6. The combination recited in claim 5 wherein,
said first mirror is a long radius curved concave mirror to thereby compensate for negative lens effect and reduce edge diffraction losses.
7. The combination recited in claim 5 wherein, said radius of curvature R satisfies the equation L<R<40L thereby restricting diffraction losses below 30 percent; and
the separation distance d of said cavities satisfies the equation (λL)0.5 <d<8(λL)0.5.
8. The combination recited in claim 7 wherein;
said sagittal depth of each of said cavities is the same to within λ/5,
each of said cavities lie tangent to a common plane to within λ/5, and
the surfaces of said first and second laser mirror are flat to within λ/5.
This is a continuation of application Ser. No. 803,279 filed 6/3/77, and now abandoned.
1. Field of the Invention
This invention relates to lasers, in general and to improved reflective mirrors for use with lasers, in particular.
2. Prior Art
Lasers are devices which are known in the art as devices for generating coherent light usually in the form of a relatively narrow, parallel beam of monochromatic light. Lasers and laser beams can exhibit high power characteristics.
Lasers designed for high output power are usually used in applications which require that this power (beam) can be focused to a spot size which is so small that the dimensions of the spot are limited only by the well-known laws of optical diffraction. However, in designing a high power laser it is often desirable to use large diameter optical and mechanical components. Unfortunately in order to maintain a diffraction limited laser output beam to be able to be focused to a diffraction limited spot, the laser had to be oscillating in the TEM00 mode (as is well known to those skilled in the art of laser). However, in order to obtain TEM00 mode oscillation from a laser, some method of discriminating against higher order laser modes must be employed. The most common method used is to design the laser with a low Fresnel number cavity. The Fresnel number of a laser is given by the following formula:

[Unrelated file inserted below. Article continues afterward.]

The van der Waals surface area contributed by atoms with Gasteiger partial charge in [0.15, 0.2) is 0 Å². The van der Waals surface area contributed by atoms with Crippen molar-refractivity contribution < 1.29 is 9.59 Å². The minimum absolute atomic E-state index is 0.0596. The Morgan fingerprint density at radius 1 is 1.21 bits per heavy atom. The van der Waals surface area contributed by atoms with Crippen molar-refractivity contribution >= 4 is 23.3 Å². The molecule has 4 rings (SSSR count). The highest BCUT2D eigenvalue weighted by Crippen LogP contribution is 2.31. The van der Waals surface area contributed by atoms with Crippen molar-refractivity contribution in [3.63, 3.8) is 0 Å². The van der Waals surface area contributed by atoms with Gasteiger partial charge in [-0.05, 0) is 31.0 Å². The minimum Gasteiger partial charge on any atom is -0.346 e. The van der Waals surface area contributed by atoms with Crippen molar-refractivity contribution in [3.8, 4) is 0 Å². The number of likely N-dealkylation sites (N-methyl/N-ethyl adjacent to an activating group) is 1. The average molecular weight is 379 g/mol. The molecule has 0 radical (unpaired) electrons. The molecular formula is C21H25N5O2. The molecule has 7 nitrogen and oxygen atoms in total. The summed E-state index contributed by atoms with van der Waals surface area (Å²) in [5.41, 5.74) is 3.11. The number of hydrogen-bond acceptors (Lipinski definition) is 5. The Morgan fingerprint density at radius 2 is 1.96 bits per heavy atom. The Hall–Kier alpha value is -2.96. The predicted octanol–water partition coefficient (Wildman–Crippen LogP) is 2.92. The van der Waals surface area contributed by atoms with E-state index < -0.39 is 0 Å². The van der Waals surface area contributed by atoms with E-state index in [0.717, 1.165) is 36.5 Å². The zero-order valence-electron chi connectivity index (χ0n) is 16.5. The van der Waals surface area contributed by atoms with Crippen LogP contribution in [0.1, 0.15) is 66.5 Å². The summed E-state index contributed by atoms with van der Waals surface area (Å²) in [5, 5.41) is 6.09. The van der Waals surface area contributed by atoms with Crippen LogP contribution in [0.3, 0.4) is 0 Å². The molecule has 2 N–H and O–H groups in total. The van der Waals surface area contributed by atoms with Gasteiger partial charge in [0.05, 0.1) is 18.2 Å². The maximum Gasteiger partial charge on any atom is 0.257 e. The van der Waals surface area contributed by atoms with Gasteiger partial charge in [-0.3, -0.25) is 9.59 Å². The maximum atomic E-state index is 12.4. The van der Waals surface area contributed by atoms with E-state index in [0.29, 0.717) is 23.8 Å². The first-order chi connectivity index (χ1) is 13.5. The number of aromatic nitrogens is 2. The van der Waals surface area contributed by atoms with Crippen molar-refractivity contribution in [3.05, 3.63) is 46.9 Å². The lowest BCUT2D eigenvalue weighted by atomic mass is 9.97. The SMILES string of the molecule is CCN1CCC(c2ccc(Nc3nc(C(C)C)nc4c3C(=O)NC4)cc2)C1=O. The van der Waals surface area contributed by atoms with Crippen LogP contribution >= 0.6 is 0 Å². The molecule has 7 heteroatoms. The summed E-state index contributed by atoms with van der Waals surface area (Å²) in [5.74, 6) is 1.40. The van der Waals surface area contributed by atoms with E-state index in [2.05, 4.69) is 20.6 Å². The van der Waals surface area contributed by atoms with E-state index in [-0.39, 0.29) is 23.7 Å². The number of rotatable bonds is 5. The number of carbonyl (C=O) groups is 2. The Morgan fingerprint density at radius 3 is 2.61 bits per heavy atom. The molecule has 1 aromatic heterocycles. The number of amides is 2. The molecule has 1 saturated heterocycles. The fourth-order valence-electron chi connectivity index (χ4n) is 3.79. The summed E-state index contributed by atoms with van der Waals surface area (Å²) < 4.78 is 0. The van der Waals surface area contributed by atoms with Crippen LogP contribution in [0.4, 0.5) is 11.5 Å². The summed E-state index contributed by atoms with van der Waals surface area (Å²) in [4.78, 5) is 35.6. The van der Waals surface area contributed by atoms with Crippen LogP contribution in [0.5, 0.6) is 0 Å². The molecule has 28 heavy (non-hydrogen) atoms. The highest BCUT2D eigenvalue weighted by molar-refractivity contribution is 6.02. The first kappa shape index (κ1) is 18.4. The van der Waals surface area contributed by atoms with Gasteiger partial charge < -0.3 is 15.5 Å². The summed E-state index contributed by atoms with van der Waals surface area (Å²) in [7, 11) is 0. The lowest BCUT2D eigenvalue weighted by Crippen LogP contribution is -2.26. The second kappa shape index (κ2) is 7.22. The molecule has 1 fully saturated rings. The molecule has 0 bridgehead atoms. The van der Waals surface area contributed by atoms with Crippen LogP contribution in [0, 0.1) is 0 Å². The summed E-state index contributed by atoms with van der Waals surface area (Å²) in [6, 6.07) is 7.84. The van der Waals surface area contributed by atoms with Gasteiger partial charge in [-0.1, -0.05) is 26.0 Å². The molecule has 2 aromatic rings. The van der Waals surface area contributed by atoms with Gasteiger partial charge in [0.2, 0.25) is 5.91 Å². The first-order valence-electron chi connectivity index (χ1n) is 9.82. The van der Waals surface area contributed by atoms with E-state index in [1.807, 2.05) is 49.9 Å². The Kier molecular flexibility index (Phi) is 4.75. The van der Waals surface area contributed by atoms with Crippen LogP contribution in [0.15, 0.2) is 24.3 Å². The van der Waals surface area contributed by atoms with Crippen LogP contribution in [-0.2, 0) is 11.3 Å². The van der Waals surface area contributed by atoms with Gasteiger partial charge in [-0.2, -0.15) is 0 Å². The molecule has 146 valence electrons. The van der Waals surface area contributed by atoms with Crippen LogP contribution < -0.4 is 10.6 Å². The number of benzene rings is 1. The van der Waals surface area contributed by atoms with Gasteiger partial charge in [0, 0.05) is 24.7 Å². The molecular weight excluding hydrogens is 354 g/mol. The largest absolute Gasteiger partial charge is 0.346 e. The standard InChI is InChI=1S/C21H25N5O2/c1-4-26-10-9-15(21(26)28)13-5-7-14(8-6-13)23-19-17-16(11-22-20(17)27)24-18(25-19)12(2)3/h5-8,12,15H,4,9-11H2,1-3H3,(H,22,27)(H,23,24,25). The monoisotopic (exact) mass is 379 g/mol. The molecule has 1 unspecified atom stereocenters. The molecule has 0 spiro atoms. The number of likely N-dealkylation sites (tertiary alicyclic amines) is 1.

d=Distance between the laser mirrors
Particularly "a" is the radius of the internal aperture which determines the diameter of the laser beam at which diffraction losses occur. Normally "a" would be the inside radius of the laser tube but with a multi-cavity mirror, the limiting aperture is the radius of the individual cavities as described hereinafter.
In lasers, such as CO2 lasers, which are designed for high output powers it has been found experimentally that a Fresnel number of less than one usually results in TEM00 mode oscillation while numbers greater than 3 usually result in higher order mode oscillation. For numbers between 1 and 3, the mode of oscillation depends on many factors including the curvature of the mirrors, the gain of the laser and the like. Inasmuch as the number is proportional to the radius squared, it can be seen that there is a limit to the maximum radius which is allowed for a given mirror separation and wavelength. However, frequently it is found that this maximum radius is smaller than the optimum radius for generating the highest laser powers.